It always frustrates me to no end, some people's insistence on making films that are apparently. to coin the tired phrase, 'so bad, it's brilliant,' when in reality they're simply just bad. Unfortunately for débutante directors Edward and Rory McHenry, Jackboots on Whitehall certainly falls into that latter category.
Set in an alternate reality of World War II, the film tells the tale of the occupants of a small rural village, which could well pass for the inhabitants of The Archers, as they try and take back a now Nazi-occupied England starting with the defence of Hadrian's Wall - with the help from the last remaining Gurka unit in England, a volunteer American, a mysterious Frenchman, Winston Churchill and a bunch of angry Scots.
Admittedly on paper it had potential to be a lot of fun and oh do I love a good World War II film, from serious pieces such as A Bridge Too Far and Saving Private Ryan to more light hearted features such as Kelly's Heroes and Inglourious Basterds. Unfortunately with Jackboots on Whitehall, the writers seemingly must have spent too much time trying to rip off every film they had watched the weekend the script was conceived, than trying to carve out a genuinely hysterical satire piece which could have been a laugh a minute if delivered with much more panache.
Borrowing obvious cues from Matt Stone and Trey Parker's modern classic, Team America, for its unique animation style, the film then goes on to reference countless other films such as Star Wars, Lord of the Rings, Gladiator and most notably Braveheart - even poking mild fun at its central character famously played by Mel Gibson.
The film was also guilty at times for typically bowing to the odd perceived stereotype which has become monotonous and, for lack of a better word, horrid in recent times. However if you insist on doing it, you might as well be funny about it - which for the most part this wasn't. The English had their bad teeth, sat in the village pub and generally were all very Tally-ho about the whole affair. The American was ignorant, crude and just plain obnoxious. The Frenchman was inaudible, yet suave, managing to seduce whatever ladies came his way. The Scots were ginger, angry, alcoholics apparently still living in some mysterious dark age. Then of course the Germans were all zombified psychopaths with a fetish for S&M. We've all seen it time and time again, and unfortunately in much funnier contexts. Only thing missing was an ensemble of drunk Leprechauns accusing the Nazis of stealing their pots of gold...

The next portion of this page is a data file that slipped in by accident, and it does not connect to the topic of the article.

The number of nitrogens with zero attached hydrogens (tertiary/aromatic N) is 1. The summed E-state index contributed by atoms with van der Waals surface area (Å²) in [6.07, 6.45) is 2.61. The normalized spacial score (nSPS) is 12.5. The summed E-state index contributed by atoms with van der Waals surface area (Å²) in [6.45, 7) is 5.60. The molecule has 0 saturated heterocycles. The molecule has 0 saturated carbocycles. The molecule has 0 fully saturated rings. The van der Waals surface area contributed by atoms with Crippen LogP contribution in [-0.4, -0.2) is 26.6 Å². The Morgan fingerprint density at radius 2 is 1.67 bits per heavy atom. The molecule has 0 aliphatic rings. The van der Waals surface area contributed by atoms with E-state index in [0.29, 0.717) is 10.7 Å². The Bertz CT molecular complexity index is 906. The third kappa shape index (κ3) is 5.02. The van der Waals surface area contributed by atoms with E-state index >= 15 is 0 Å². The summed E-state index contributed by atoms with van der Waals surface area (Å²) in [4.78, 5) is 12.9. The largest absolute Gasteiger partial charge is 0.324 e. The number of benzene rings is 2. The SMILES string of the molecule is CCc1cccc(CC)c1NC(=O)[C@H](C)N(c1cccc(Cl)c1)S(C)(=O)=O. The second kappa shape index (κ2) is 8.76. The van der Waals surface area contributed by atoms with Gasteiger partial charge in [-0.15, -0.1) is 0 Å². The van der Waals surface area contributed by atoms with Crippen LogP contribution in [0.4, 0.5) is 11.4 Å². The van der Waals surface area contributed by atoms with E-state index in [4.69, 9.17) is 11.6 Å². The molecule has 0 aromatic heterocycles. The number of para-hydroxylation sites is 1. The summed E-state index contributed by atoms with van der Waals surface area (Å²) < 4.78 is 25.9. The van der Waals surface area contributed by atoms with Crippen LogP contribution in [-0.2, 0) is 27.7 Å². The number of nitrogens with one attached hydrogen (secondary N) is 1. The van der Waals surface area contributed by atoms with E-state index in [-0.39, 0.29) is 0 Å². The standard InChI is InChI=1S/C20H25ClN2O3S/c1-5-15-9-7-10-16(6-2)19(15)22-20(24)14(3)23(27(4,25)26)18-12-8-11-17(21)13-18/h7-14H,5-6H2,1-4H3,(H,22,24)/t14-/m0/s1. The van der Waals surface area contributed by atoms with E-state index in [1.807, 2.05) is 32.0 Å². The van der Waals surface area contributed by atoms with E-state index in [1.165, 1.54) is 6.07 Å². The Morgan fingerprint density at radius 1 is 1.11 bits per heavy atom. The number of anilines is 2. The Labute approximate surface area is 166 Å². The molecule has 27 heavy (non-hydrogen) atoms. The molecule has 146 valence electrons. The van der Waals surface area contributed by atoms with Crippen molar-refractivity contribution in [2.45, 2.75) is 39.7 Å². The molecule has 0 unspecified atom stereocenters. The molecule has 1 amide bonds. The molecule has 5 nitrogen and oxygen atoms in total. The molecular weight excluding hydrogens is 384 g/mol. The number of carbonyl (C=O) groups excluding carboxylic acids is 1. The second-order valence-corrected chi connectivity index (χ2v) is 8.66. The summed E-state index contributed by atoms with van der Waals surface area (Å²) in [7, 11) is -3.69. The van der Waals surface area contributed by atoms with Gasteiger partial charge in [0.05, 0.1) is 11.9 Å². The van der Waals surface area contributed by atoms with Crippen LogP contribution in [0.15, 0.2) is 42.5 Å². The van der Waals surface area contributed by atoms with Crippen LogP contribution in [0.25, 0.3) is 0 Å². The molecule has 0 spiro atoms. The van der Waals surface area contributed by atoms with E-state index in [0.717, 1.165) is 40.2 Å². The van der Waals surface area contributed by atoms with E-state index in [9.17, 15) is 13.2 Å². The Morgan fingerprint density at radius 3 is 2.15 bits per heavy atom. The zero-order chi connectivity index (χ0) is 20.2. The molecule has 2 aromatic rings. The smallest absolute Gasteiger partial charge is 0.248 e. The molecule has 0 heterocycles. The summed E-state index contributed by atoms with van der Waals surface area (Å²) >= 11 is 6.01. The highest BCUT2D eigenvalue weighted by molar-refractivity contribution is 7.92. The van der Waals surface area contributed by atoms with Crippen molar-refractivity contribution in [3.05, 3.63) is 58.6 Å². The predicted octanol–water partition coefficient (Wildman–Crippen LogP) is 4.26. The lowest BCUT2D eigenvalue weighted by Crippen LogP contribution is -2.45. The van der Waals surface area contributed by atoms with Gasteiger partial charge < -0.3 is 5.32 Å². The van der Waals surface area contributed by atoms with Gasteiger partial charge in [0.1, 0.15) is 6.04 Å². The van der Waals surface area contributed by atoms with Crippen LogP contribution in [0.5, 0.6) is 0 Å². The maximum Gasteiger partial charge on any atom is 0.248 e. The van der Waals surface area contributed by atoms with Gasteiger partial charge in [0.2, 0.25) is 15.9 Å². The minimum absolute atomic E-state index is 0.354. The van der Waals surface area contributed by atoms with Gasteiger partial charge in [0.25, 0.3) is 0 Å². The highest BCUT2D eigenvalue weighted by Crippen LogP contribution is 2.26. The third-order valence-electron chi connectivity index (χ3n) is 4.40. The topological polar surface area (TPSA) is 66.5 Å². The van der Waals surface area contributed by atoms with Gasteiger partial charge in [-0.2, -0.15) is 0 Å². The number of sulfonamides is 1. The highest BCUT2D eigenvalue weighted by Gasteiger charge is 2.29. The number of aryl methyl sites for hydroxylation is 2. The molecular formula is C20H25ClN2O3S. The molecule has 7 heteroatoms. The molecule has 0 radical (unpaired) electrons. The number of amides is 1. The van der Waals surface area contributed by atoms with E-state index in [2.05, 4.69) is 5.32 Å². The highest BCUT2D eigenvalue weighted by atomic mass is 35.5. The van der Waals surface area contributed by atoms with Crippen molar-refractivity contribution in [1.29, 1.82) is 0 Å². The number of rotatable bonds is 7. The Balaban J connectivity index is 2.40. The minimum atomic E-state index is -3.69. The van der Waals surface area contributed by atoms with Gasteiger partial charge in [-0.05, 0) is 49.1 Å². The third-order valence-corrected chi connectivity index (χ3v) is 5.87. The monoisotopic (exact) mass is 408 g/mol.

And all this is a genuine shame, because the young directors must have went to amazing lengths to attract the stellar British cast which featured in the movie. Such heavyweights as Ewan McGregor, Dominic West, Rosamund Pike, Richard E Grant, Timothy Spall (his first of two Churchill portrayals in the coming months), Stephen Merchant, Tom Wilkinson, Alan Cumming, hell even Richard O'Brian was brought back from the depths of The Crystal Maze to appear in this. Shamefully it just wasn't enough to save the film from some horrendously bland jokes and equally piss poor story-telling.
Perhaps I am taking the whole thing a bit too seriously, and yes I admit, I find it really hard to find a comedy film which makes me genuinely laugh uncontrollably. Less critical souls might appreciate spending 90 minutes turning the brain off and letting this absurd insanity unfold on screen, but alas I can not on this occasion. Winston Churchill: The Hollywood Years made me laugh more than this, and lord knows that's damning criticism if I ever heard it.
A star-studded British cast cannot save Jackboots on Whitehall from being a mostly bland, predictable, uninspiring World War II satire, playing on cultural stereotypes which stopped being funny 20 years ago. While it is commendable for being the first film to use solely animatronic puppets on-screen, one thinks that's all it'll be remembered for in the years to come.
See This If You Liked...
Team America, Winston Churchill: The Hollywood Years, Braveheart
Jackboots on Whitehall is showing in selected cinemas across the UK now. Belfast visitors will be able to see the film in the Queen's Film Theatre from Friday October 29th, 2010.